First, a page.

This article was first published in the February/March 2019 China edition of Accounting and Business magazine.

During a packed session at the World Congress of Accountants in Sydney, Australia in November, Institute of Public Accountants (IPA) CEO Professor Andrew Conway addressed an elephant in the room.

How many among those present had experience with clients showing signs of mental illness, he asked? The majority raised their hands.

Professor Conway’s keynote speech specifically addressed the issue of mental health in the changing role of the professional accountant. ‘Literally hundreds’ overflowed the room, and in a follow-up session the next day delegates from around the world turned up for further discussion.

‘I was astounded,’ Professor Conway says. ‘This was the first time that the accounting profession’s role in mental health, and our right to start talking about it, was raised on a global scale.’ It shows that this is a universal phenomenon that requires a global approach.’

Professor Conway’s presentation, titled The Changing Role of the Trusted Adviser – Influencing Small Business, was based on the results from 12 months of research by the IPA-Deakin (University) SME Research Centre. It included harrowing personal stories of accountants whose small business clients were stretched to the limit of their mental endurance. But Professor Conway knew that his Australian counterparts were far from alone.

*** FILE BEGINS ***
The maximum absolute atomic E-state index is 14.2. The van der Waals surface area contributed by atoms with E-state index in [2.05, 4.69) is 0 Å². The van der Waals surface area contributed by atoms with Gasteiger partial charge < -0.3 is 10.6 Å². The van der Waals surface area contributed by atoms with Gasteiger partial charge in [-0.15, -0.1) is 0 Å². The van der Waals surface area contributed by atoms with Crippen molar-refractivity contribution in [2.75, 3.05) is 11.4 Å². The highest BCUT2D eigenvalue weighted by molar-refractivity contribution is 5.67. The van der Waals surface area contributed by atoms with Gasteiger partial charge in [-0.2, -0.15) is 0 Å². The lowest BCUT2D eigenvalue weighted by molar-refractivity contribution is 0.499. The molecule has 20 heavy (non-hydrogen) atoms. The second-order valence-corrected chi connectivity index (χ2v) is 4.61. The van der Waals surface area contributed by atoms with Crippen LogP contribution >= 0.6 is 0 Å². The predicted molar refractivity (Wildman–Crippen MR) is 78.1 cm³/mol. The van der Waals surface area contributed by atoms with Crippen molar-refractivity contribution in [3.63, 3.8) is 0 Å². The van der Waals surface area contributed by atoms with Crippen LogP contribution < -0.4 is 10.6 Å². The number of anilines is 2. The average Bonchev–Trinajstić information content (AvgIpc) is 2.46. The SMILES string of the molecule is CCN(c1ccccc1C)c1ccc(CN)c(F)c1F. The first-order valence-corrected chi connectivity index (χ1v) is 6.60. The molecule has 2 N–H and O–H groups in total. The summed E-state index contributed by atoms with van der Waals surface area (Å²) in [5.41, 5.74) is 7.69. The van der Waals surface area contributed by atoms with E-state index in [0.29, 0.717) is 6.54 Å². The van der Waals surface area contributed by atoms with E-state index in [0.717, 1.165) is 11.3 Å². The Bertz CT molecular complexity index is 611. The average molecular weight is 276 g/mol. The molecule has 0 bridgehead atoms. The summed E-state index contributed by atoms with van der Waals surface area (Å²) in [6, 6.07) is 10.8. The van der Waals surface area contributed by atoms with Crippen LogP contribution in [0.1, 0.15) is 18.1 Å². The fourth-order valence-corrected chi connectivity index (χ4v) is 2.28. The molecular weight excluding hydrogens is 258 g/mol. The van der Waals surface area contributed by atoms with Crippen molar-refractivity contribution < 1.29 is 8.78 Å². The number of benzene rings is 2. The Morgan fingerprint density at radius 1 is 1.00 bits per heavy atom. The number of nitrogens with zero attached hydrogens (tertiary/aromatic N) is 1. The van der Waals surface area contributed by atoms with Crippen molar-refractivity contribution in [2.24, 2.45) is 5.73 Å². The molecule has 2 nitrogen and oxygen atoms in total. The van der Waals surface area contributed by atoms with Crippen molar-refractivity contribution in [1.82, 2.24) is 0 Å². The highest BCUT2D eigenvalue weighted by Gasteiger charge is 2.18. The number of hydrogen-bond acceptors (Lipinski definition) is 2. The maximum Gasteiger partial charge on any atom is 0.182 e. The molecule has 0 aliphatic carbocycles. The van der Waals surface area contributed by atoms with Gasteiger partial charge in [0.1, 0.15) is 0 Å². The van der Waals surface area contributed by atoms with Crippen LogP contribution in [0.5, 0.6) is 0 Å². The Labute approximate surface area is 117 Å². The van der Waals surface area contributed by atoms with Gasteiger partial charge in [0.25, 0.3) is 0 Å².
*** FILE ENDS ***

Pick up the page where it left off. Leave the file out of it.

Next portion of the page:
Badge of honour

Various studies constantly remind us how demanding corporate life can be in Asia, where long working hours are worn as a badge of honour. For instance, a 2015 UBS study found that Hong Kong had the longest working hours among 71 cities studied (an average of 50.1 hours each week per employee); 60% suffered from high levels of stress; and 49.5% said they didn’t have enough time to exercise. In a 2017 survey by Robert Half, 56% of Singaporean CFOs cited increased workloads as the main cause of their workplace stress, followed by increased business expectations (54%). In Japan, there’s even a word – ‘karoshi’ – to describe death attributed to overwork.